Mills reflects: “We keep asking God, ‘When?’ I perceive God is asking us, ‘When?'”–but then adds: “As soon as we see to it that there are many more Turkish pastors like Ali Pektas, revival will come!”
The Turkish Challenge
Ministers inside Turkey say sensitivity is crucial for those who are called to share Christ there.
Old-timers in Istanbul joke that there used to be “one [foreign] missionary for each believer” in the ancient Turkish city–hearkening to a time when Turkey was hardly seen as a promising mission field. Today, instead of one missionary for every believer, the new ratio is half of that–300 foreign missionaries for the city’s 600 charismatic and evangelical believers.
There is, however, a renewed and accelerating interest in Turkey as a mission field. Mission activity is on the rise in the wake of the 10/40 Window international prayer movement, the involvement of Christian agencies with the victims of the 1999 Turkey earthquake, the long-term work of Phoenix-based International Turkish Network, as well as other initiatives. Turkish leaders and missionaries working in the country agree that international backing for the church is still vitally needed.
Yet cultural issues, as well as issues of attitude that Turkish leaders hinted at, continue to cause tensions between the national and the missionary Christian communities in Turkey.
Pastor Behnan Konutgan, president of the Turkish Evangelical Alliance, told Charisma he could tell “many, many stories” of “missionaries behaving in an insensitive [and disrespectful] way” toward the Turkish people. He counsels the international church to support Turkey through prayer, and he advises foreigners who want to live in Turkey to consult the local leadership for ways they can help.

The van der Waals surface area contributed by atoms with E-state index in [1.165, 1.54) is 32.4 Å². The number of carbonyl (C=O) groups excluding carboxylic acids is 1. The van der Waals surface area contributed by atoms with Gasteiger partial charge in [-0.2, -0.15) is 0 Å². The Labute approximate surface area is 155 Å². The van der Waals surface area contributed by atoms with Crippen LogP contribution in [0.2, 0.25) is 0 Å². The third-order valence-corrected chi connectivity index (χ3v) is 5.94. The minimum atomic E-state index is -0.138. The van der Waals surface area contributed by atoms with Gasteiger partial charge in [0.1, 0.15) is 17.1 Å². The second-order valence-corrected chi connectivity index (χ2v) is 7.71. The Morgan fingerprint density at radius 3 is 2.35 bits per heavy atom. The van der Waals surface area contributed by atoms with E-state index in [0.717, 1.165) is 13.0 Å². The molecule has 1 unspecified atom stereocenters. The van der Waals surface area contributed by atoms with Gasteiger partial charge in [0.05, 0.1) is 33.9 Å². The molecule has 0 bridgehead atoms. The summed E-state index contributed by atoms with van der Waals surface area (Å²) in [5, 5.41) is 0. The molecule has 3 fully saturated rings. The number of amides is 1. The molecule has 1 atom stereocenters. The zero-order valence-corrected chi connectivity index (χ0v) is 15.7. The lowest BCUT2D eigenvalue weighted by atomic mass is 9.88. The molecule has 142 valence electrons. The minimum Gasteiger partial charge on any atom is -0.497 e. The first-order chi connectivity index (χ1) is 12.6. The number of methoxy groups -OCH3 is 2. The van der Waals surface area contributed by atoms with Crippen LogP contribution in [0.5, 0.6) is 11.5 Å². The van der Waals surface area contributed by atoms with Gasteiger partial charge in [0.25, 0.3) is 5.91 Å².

Long-term, experienced missionaries such as pastors Carlos Madrigal of Spain and Larry Mills of the United States both stress that Turkey does not necessarily need an influx of missionaries. Short-term teams in particular tend to tie up rather than add to the resources of the national church.
Mills says he would welcome “mature…leaders to help train national leaders.” Madrigal says missionaries have to “invest their lives to produce fruit” by staying long term and learning the language and culture.
Phoenix-based Beyond the Borders cooperates with national leaders such as Konutgan and seasoned missionaries such as Madrigal and Mills to inspire and facilitate cross-culturally sensitive mission work in Turkey. Twice a year the organization’s director, Joy Wright, who moved to Istanbul in January 2000, invites American charismatics to her new hometown if they have an interest in praying for Turkey or helping the church there. In that setting, she introduces the visitors to national leaders.
“You cannot love people without knowing them,” Wright stresses. “While the need in Turkey is great and the Western church has something to offer, our contribution may be more acceptable if we court the Turkish church rather than trying to dominate it.
“We should feel free to present our ideas, but trust the Turkish leaders to reshape them to fit their culture,” she adds.
A few years ago, while on a shopping tour in Istanbul, Wright says she was overcome with a longing to see the country won to Christ. Today, traveling from Istanbul several weeks out of each year, she visits charismatic prayer groups in the United States to inspire ongoing intercession for Turkey.
Notes Wright: “Independent charismatic churches are still not as aware of the importance of Turkey as they should be”.
Tomas Dixon, a journalist based in Sweden, is Charisma’s correspondent to Europe and the Middle East.